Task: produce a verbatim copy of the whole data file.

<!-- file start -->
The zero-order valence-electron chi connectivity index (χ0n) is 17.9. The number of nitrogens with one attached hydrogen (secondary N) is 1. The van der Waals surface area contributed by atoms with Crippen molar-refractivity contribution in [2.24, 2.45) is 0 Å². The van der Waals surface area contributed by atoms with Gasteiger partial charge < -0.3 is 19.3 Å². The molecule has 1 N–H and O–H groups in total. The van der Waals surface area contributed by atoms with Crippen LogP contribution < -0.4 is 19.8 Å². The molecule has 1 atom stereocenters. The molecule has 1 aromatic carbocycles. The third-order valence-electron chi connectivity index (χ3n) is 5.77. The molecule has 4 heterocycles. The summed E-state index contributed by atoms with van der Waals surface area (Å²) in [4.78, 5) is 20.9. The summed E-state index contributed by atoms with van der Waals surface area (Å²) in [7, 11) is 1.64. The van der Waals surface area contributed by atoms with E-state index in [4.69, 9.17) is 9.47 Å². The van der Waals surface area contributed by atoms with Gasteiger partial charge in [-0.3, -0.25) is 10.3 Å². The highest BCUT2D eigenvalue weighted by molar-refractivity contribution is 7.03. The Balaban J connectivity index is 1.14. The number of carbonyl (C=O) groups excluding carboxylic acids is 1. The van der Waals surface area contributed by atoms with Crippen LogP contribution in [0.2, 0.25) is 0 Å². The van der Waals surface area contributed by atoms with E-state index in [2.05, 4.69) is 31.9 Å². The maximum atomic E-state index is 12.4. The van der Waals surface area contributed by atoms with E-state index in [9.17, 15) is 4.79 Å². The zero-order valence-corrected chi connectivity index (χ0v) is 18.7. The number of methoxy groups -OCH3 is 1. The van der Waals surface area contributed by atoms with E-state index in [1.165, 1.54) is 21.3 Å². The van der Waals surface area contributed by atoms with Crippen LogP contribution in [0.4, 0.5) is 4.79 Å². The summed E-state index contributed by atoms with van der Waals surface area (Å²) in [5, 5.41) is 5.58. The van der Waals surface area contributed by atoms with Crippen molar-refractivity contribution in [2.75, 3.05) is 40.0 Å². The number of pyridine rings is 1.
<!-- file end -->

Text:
The zero-order valence-electron chi connectivity index (χ0n) is 17.9. The number of nitrogens with one attached hydrogen (secondary N) is 1. The van der Waals surface area contributed by atoms with Crippen molar-refractivity contribution in [2.24, 2.45) is 0 Å². The van der Waals surface area contributed by atoms with Gasteiger partial charge < -0.3 is 19.3 Å². The molecule has 1 N–H and O–H groups in total. The van der Waals surface area contributed by atoms with Crippen LogP contribution < -0.4 is 19.8 Å². The molecule has 1 atom stereocenters. The molecule has 1 aromatic carbocycles. The third-order valence-electron chi connectivity index (χ3n) is 5.77. The molecule has 4 heterocycles. The summed E-state index contributed by atoms with van der Waals surface area (Å²) in [4.78, 5) is 20.9. The summed E-state index contributed by atoms with van der Waals surface area (Å²) in [7, 11) is 1.64. The van der Waals surface area contributed by atoms with E-state index in [4.69, 9.17) is 9.47 Å². The van der Waals surface area contributed by atoms with Gasteiger partial charge in [-0.3, -0.25) is 10.3 Å². The highest BCUT2D eigenvalue weighted by molar-refractivity contribution is 7.03. The Balaban J connectivity index is 1.14. The number of carbonyl (C=O) groups excluding carboxylic acids is 1. The van der Waals surface area contributed by atoms with Crippen LogP contribution in [0.2, 0.25) is 0 Å². The van der Waals surface area contributed by atoms with E-state index in [2.05, 4.69) is 31.9 Å². The maximum atomic E-state index is 12.4. The van der Waals surface area contributed by atoms with E-state index in [9.17, 15) is 4.79 Å². The zero-order valence-corrected chi connectivity index (χ0v) is 18.7. The number of methoxy groups -OCH3 is 1. The van der Waals surface area contributed by atoms with E-state index in [1.165, 1.54) is 21.3 Å². The van der Waals surface area contributed by atoms with Crippen LogP contribution in [0.4, 0.5) is 4.79 Å². The summed E-state index contributed by atoms with van der Waals surface area (Å²) in [5, 5.41) is 5.58. The van der Waals surface area contributed by atoms with Crippen molar-refractivity contribution in [2.75, 3.05) is 40.0 Å². The number of pyridine rings is 1.